US President Barack Obama has told victims of the attack at a Batman film screening in Aurora, Colorado, that the whole country is thinking of them.
Mr Obama met survivors and families of the dead when he visited the University of Colorado Hospital in Aurora.
He said he shared hugs and tears and vowed that "out of darkness a brighter day is going to come".
James Holmes, 24, has been arrested in connection with the attack, which killed 12 and injured 58.
Mr Holmes is alleged to have opened fire during a packed midnight screening of The Dark Knight Rises before being detained outside the cinema.
He is currently being held in solitary confinement for his own safety and is reported to be not co-operating. Aurora Police Chief Dan Oates said Mr Holmes had "lawyered up" and is not talking.
President Obama said he had visited as much as a father and husband as a president, because everyone understood what it must be like to have someone taken in this fashion.
He said: "You see young people who have come in and just two days ago or 36 hours ago or even 24 hours ago, it wasn't certain whether they would make it and now suddenly their eyes are open, they are alert, and they are talking and it reminds you that even in the darkest of days... life continues."
Mr Obama added: "I confessed to them words were inadequate but my main task was to serve as a representative of the entire country and say we are thinking about them at this moment each and every day."
The president said he had shared hugs and tears, but also laughter as the families recounted the lives of their loved ones.
Mr Oates said: "As awful as what they've been through and what they're going through has been, having the president here is very, very powerful."
Aurora Mayor Steve Hogan added: "I think the president coming in is a wonderful gesture."
Both Mr Obama and his Republican Party challenger, Mitt Romney, curtailed their election campaigns in the wake of the Aurora attack, dropping advertising in Colorado state out of respect for victims and their families.
People have been laying flowers at a memorial site near the Century cinema.
Thousands of people have also been gathering outside City Hall for an emotional vigil for the victims.
Police and army officers, and other officials were loudly applauded as they approached the stage.
Mr Obama's visit comes a day after police cleared James Holmes's flat of explosives which could have killed people entering via the door.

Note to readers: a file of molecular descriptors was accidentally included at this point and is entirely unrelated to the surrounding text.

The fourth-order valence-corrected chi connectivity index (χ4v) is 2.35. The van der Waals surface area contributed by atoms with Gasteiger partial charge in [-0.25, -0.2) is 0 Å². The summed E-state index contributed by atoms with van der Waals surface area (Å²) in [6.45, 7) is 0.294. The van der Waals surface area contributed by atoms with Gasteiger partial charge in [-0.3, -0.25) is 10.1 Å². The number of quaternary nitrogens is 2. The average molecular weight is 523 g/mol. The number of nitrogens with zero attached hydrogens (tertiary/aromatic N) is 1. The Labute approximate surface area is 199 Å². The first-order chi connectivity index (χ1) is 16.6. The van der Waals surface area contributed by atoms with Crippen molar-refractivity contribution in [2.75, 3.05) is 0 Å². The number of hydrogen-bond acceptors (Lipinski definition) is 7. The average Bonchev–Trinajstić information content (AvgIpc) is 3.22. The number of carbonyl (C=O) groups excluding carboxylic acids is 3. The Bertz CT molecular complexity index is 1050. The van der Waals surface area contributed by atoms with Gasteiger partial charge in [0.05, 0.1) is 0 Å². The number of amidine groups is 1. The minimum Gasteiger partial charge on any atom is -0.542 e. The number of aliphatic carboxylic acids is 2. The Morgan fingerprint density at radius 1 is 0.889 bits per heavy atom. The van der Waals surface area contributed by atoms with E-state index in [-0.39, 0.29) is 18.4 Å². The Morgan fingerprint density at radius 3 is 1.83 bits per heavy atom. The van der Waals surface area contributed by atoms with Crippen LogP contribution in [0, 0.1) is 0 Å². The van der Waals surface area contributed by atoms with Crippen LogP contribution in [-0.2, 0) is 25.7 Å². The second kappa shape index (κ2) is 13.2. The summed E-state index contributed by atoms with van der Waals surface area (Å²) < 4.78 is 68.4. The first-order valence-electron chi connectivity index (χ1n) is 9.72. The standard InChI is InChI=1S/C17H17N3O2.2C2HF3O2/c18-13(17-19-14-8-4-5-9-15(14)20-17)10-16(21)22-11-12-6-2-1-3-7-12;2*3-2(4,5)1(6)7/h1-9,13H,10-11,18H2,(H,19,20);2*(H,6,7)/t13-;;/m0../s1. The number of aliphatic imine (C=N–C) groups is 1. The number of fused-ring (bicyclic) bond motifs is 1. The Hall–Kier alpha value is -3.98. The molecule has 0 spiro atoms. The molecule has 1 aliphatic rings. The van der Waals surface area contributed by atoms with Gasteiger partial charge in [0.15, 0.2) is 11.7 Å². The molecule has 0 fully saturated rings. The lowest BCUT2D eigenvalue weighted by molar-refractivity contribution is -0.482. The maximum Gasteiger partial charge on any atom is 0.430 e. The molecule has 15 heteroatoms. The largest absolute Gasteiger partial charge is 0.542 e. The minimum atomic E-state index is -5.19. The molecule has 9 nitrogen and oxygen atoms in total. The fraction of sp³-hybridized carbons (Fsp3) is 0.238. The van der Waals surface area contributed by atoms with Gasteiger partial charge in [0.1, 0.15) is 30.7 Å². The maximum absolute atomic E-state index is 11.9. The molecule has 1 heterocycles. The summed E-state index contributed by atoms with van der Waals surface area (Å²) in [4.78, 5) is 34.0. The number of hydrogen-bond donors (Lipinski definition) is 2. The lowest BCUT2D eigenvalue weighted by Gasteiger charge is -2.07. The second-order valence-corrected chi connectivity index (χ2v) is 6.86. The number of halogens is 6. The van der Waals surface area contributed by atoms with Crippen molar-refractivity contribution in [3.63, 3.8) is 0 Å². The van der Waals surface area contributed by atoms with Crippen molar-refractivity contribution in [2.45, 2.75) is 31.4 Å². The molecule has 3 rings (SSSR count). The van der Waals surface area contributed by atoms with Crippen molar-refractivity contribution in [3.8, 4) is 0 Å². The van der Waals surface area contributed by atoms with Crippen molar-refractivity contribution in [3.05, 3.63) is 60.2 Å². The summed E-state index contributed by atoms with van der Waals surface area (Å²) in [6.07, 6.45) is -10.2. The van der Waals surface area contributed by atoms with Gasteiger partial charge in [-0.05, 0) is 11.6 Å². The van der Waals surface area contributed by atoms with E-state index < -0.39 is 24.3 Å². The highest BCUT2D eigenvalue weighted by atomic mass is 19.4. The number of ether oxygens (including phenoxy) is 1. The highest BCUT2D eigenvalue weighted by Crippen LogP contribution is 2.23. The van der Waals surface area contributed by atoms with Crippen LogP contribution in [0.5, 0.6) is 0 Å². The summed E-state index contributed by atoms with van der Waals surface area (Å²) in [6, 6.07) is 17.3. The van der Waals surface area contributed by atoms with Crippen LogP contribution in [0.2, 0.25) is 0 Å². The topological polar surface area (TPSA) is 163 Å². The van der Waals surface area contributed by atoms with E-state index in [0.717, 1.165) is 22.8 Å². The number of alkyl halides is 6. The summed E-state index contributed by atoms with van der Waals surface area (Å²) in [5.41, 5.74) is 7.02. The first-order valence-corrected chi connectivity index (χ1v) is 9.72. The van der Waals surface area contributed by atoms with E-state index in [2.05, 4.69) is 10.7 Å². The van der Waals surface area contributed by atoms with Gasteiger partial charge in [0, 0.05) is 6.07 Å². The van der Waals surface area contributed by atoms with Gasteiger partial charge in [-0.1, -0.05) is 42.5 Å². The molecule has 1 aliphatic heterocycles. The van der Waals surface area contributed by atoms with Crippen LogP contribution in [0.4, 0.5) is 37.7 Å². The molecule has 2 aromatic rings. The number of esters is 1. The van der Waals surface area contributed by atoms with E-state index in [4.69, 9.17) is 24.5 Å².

The FBI is now collecting evidence from the flat of Mr Holmes, who is accused of at least 12 counts of first-degree murder.
Investigators say a computer found inside his home could provide crucial details.
Booby traps connected to explosives had prevented police from entering it for two days until they made the devices safe.
Police said the suspect had acted with "calculation and deliberation", taking ammunition deliveries for months.
Police chief Oates said: "I've personally never seen anything like what we've found in there."
James Holmes is due to appear in court on Monday.
Authorities have established no terrorism link, nor any motive. Mr Holmes had no criminal record other than a speeding fine.
It has emerged that Mr Holmes tried to join a Colorado gun range last month but owner Glenn Rotkovic told Associated Press he warned staff not to accept him after hearing a "bizarre - guttural, freakish at best" message left by Mr Holmes on his voicemail.
The Arapahoe county coroner Michael Dobersen has released the names of the dead.
He said all the deaths were related to gunshot wounds.
The dead include a six-year-old girl and two US military servicemen.
Mayor Hogan told a memorial service for a young victim on Saturday that the community in Aurora was still reeling from the "unbelievable tragedy".
"But I think, as is evidenced by everyone who is here today, all those who were here yesterday, and all the messages of support that we have received from literally around the world, we can I think now start this process of grieving and healing."